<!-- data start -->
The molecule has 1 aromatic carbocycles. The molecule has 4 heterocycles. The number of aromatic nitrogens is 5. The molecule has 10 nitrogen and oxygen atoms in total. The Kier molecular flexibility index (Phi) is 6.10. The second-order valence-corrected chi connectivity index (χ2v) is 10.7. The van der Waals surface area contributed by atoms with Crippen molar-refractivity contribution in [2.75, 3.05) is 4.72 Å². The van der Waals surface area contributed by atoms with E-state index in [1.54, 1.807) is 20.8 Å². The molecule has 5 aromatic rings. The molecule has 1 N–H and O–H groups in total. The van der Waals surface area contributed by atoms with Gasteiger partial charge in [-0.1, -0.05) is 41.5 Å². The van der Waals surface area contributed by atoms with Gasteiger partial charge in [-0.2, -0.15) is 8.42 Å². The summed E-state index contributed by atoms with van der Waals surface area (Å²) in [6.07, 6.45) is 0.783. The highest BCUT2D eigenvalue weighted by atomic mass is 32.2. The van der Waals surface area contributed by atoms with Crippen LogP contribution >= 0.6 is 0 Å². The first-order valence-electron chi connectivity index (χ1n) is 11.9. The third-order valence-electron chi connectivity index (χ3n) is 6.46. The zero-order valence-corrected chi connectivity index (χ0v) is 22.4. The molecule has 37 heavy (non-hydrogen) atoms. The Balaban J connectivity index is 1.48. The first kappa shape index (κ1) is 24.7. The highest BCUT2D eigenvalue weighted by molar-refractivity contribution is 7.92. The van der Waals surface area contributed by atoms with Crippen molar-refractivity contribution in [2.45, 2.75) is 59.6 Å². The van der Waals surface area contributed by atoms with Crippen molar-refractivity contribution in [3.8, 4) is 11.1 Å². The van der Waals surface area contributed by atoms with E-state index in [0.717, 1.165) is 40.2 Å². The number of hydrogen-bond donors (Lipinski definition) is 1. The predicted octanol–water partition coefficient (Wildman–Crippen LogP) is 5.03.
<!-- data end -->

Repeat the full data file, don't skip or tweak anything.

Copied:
The molecule has 1 aromatic carbocycles. The molecule has 4 heterocycles. The number of aromatic nitrogens is 5. The molecule has 10 nitrogen and oxygen atoms in total. The Kier molecular flexibility index (Phi) is 6.10. The second-order valence-corrected chi connectivity index (χ2v) is 10.7. The van der Waals surface area contributed by atoms with Crippen molar-refractivity contribution in [2.75, 3.05) is 4.72 Å². The van der Waals surface area contributed by atoms with E-state index in [1.54, 1.807) is 20.8 Å². The molecule has 5 aromatic rings. The molecule has 1 N–H and O–H groups in total. The van der Waals surface area contributed by atoms with Gasteiger partial charge in [-0.1, -0.05) is 41.5 Å². The van der Waals surface area contributed by atoms with Gasteiger partial charge in [-0.2, -0.15) is 8.42 Å². The summed E-state index contributed by atoms with van der Waals surface area (Å²) in [6.07, 6.45) is 0.783. The highest BCUT2D eigenvalue weighted by atomic mass is 32.2. The van der Waals surface area contributed by atoms with Crippen LogP contribution >= 0.6 is 0 Å². The first-order valence-electron chi connectivity index (χ1n) is 11.9. The third-order valence-electron chi connectivity index (χ3n) is 6.46. The zero-order valence-corrected chi connectivity index (χ0v) is 22.4. The molecule has 37 heavy (non-hydrogen) atoms. The Balaban J connectivity index is 1.48. The first kappa shape index (κ1) is 24.7. The highest BCUT2D eigenvalue weighted by molar-refractivity contribution is 7.92. The van der Waals surface area contributed by atoms with Crippen molar-refractivity contribution in [2.45, 2.75) is 59.6 Å². The van der Waals surface area contributed by atoms with Crippen molar-refractivity contribution in [3.8, 4) is 11.1 Å². The van der Waals surface area contributed by atoms with E-state index in [0.717, 1.165) is 40.2 Å². The number of hydrogen-bond donors (Lipinski definition) is 1. The predicted octanol–water partition coefficient (Wildman–Crippen LogP) is 5.03.